We've been talking recently about some of the answers of a survey that the Barna Group did, specifically questions around should we share the Gospel, should we evangelize, and should we try to change people's convictions about faith and religion and God, and lastly, should we try to change people’s convictions about anything. In other words, is it judgmental to disagree with someone?
We’ve talked about this topic many times before. I think one of the things that might be behind disagreement being termed judgmental, especially in religious context besides just misunderstandings of Matthew 7 and chapters like that, is a misunderstanding of legalism. I actually think that when you try to say, "Well, you shouldn't do this, you should do this," to some people, that sounds like legalism.
That's something we don't want to be. We don't want to be legalists. Depending on the kind of faith background or denomination or age you grew up in, you might have actually experienced some legalism, but what has happened in my opinion and from my perspective today is that we have termed way too much legalism that's not actually legalism.
This came to mind on Saturday night as I was sitting in event at my church and listening to Dr. Don Whitney speak and do a question-and-answer period. If you're not familiar with Dr. Whitney, he's kind of the foremost expert on personal spiritual disciplines. He's a professor at Southern Seminary. I've actually had him before as a professor, and you should definitely check out his books Personal Spiritual Disciplines and Praying the Bible.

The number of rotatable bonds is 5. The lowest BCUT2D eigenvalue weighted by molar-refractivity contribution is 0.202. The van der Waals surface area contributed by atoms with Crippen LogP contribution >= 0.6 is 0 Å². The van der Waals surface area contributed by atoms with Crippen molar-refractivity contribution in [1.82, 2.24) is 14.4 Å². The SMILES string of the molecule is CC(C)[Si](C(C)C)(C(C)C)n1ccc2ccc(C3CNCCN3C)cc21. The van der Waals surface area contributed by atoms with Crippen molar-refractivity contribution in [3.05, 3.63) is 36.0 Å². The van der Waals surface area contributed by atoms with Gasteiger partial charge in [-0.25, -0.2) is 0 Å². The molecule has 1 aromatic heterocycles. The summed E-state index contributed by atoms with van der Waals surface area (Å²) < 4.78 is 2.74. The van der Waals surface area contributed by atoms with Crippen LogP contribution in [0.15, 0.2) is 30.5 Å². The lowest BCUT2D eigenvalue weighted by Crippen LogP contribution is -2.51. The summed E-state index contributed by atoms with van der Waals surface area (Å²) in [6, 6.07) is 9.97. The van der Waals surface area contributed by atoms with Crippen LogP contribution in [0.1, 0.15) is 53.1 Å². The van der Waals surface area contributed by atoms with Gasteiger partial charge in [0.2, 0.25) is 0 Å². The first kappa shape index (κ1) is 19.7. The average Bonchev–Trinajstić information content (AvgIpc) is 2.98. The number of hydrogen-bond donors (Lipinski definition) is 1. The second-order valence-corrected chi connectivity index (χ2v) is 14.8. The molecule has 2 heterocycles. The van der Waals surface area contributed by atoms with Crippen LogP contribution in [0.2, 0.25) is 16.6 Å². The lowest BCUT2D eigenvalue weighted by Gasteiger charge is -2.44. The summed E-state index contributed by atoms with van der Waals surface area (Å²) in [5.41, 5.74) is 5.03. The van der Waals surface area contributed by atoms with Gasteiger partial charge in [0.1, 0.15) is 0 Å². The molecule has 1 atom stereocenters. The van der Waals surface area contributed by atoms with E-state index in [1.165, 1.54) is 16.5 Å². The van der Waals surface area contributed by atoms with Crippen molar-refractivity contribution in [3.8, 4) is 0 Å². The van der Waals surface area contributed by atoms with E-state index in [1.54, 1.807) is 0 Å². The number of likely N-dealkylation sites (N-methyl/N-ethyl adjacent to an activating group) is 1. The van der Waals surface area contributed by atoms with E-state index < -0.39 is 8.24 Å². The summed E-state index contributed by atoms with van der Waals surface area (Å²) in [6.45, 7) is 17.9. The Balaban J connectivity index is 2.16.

But he was asked a question about how disciplines, personal spiritual disciplines like reading the Bible, praying, fasting, meditation, how do we avoid legalism in doing those? What it brought to mind is that we are confused I think as a generation, especially younger people today, about what legalism is, so I want to talk about that.
There are kind of two types of legalisms that we should be aware of, and the first is believing our works can earn or merit salvation, and that we are good people simply because of the outward acts that we do. I think of the Pharisees, at least some of the Pharisees here. Jesus castigates them. He comes down on them harshly because he says, "You all tithe, you give a 10th of your spices even, of your mint and your dill, and yet, inside, you're twice the son of Satan." He calls them whitewashed tombs. They look good on the outside, and inwardly, because of their hearts, they're actually not righteous people. In other words, they're also not saved. They don't have salvation in that case. They're not true people of God. They think that righteousness is simply outward conformity to a standard of behavior. That's legalism, in some ways, believing that our acts, our works can earn or merit salvation on their own and in and of themselves.